“We’re increasingly confident about our Permian growth strategy due to our unique development plans,” said Senior Vice President Neil Chapman. “We will leverage our large, contiguous acreage position, our improved understanding of the resource and the full range of ExxonMobil’s capabilities in executing major projects.

“Our plans are attractive at a range of prices and we expect them to drive more value as we continue to lower our development and production costs.”

Permian investments are expected to produce double-digit returns, even at low oil prices, according to ExxonMobil. At $35/bbl oil, for example, Permian production would have an average return of more than 10%.

The anticipated increase in production would be supported by further evaluation of the supermajor’s Delaware holdings. The resource is expected to fuel infrastructure development to secure capacity to transport oil and natural gas to ExxonMobil Gulf Coast refineries and petrochemical operations through the Permian Highway Project and Double E Pipeline natural gas systems, as well as the Wink-to-Webster Pipeline LLC oil pipeline.

The Kinder Morgan Inc.-led Permian Highway, a 2 Bcf/d natural gas system sanctioned last year, would transport supply through a 430-mile pipeline from Waha in West Texas to Katy, outside of Houston, with connections to the Gulf Coast and Mexico markets.

A Summit Midstream Partners LP subsidiary last fall began testing support for Double E via binding open season to move Permian gas from the New Mexico Delaware to the Gulf Coast and into Mexico. Although ExxonMobil was not linked to the project at the time, Summit said it had a long-term binding commitment with an undisclosed foundation shipper for up to 500,000 Dth/d of firm transportation capacity.

The 1 million b/d, 36-inch diameter Wink oil pipeline, advanced in late January with JV partners Plains All American Pipeline LP and Lotus Midstream LLC, would move oil from the Permian to the Texas coast.

One of its key advantages in the Permian, according to the executive team, is the extensive leasehold, which runs across more than one million net acres. The contiguous position allows multi-well pads in large development corridors that connect to gathering systems, reduce development costs and accelerate production growth.

Infrastructure is underway to support volume growth, with construction plans at 30 sites to enhance oil and gas processing, water handling and provide takeaway capacity. Construction activities include central delivery facilities designed to handle up to 600,000 bbl of oil, 1 Bcf/d of gas and enhanced water-handling capacity through 350 miles of already constructed pipeline.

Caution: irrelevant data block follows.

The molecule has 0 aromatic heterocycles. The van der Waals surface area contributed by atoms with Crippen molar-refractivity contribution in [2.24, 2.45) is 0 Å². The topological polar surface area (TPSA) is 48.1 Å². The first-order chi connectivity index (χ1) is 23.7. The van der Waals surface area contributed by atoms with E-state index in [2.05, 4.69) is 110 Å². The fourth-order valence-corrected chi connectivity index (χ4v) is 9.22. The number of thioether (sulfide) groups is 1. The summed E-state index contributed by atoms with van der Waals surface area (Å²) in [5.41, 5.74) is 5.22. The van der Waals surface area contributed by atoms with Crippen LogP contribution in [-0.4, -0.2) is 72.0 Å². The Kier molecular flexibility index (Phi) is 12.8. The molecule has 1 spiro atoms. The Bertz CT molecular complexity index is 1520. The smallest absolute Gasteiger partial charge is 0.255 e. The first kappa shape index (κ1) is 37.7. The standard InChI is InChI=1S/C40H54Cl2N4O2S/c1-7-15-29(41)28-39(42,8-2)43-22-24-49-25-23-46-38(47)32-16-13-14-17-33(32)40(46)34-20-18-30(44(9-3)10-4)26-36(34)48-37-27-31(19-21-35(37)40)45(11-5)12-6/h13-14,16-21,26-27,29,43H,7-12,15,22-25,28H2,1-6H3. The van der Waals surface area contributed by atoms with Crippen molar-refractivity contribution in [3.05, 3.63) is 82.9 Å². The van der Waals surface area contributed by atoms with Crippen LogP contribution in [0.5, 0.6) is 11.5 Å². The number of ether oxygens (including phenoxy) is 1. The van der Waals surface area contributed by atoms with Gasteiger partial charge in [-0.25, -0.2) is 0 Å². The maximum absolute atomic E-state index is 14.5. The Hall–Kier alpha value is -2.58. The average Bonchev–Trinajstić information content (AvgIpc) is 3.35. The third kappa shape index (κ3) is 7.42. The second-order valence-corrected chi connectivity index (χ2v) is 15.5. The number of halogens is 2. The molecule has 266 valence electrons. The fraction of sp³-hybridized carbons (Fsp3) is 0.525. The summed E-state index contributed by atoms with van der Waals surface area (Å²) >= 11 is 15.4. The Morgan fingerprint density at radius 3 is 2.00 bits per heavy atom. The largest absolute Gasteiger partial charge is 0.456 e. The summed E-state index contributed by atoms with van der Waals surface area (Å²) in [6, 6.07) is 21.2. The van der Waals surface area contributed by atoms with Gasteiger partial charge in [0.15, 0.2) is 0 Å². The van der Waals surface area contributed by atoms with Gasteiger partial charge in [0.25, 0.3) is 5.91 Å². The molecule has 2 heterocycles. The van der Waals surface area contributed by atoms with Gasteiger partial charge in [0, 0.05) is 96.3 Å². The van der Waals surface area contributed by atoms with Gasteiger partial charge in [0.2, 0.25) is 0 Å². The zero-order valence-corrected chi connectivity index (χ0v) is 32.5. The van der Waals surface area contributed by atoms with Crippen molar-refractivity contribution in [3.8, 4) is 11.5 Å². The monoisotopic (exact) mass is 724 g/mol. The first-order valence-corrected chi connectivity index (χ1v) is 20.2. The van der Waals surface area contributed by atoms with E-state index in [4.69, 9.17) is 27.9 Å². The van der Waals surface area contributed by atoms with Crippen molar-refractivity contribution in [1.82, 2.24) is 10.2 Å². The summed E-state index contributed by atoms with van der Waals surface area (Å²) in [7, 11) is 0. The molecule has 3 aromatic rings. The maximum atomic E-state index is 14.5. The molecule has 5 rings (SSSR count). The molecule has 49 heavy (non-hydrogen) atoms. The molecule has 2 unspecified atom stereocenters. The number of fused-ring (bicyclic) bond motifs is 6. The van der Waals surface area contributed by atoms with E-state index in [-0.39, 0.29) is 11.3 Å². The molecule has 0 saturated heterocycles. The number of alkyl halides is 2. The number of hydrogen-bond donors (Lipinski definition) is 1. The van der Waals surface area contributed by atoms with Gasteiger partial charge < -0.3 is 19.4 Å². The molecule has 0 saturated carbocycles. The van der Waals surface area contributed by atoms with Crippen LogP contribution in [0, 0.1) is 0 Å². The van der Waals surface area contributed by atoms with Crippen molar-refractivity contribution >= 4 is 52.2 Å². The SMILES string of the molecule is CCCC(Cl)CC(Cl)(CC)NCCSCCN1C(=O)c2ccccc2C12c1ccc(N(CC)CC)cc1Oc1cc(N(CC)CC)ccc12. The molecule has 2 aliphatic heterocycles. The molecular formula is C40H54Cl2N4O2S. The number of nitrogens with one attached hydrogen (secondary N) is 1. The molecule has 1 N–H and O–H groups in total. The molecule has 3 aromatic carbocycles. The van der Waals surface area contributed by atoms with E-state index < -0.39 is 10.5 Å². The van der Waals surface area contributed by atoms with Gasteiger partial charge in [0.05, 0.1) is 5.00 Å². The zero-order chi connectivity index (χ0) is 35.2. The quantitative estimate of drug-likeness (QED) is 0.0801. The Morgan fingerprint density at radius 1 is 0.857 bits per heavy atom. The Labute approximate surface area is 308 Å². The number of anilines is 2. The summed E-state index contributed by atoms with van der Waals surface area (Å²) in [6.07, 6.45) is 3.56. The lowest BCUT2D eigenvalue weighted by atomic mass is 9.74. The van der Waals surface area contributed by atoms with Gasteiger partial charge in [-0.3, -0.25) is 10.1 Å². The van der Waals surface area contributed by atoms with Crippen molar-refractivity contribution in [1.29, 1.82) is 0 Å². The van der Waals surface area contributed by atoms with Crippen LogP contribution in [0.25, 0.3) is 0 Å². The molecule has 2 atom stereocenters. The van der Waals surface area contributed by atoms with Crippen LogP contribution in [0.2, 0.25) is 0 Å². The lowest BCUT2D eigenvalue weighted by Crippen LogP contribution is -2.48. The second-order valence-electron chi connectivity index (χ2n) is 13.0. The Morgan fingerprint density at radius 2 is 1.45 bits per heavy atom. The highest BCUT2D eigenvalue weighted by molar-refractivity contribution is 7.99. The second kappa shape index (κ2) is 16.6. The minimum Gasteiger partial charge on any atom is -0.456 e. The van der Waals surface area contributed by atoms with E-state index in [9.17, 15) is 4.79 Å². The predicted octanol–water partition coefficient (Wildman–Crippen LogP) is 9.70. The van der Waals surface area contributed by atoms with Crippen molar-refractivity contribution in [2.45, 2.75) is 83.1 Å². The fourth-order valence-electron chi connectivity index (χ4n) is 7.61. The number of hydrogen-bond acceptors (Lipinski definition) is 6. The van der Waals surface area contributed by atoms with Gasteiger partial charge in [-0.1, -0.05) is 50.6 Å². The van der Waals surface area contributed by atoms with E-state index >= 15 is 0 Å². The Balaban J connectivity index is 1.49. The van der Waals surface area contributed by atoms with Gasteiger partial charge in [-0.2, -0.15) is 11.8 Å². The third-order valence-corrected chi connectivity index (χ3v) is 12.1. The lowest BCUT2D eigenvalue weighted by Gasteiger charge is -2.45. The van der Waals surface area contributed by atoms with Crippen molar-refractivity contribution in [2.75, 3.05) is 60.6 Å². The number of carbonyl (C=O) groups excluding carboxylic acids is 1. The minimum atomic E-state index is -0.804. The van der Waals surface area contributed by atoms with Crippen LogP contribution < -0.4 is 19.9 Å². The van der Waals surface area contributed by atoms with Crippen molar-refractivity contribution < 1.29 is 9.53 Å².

“These investments support growth plans and ensure that as production levels continue to rise, we are well positioned in processing and transportation capacity,” Chapman said. The investment plans are expected to also reap benefits for the region in property tax revenue, economic development and creating jobs.

Chevron Eyes More Unconventional Hotspots

In addition to the Permian, Chevron also is working on shale and tight assets in Canada, Appalachia and Argentina, using learnings from the Permian to reduce costs.

Chevron plans to launch pilot programs this year on 162,000 net acres in the northern part of Argentina’s Vaca Muerta formation in Neuquén province. Executives see the potential for about 2,000 wells at the El Trapial, Loma de Molle Norte and Narambuena deposits.

“We believe these three areas could offer an incremental 2 billion boe of resource,” Johnson said. In terms of infrastructure, “if those pilots are successful, there is already an existing oilfield in El Trapial, so there is some basic infrastructure already in that general area. But clearly with the capacity that we could go to, we’d have to see some further build out of infrastructure.”

Infrastructure in southern Vaca Muerta at Loma Campana, where Chevron has a JV with Argentina’s YPF SA, “is really not a limitation, it’s just been…at what pace do we want to develop.”

Loma Campana development costs are estimated at $11/boe, with average well lengths of 7,500 feet. Estimated ultimate recovery has increased by 80% since 2016 and development costs have decreased by 45%. The focus for 2019 is on “high density completions” and improving hydraulic fracture efficiency. The company is planning 60-70 horizontal wells across the 210,000 net acre leasehold in Vaca Muerta this year.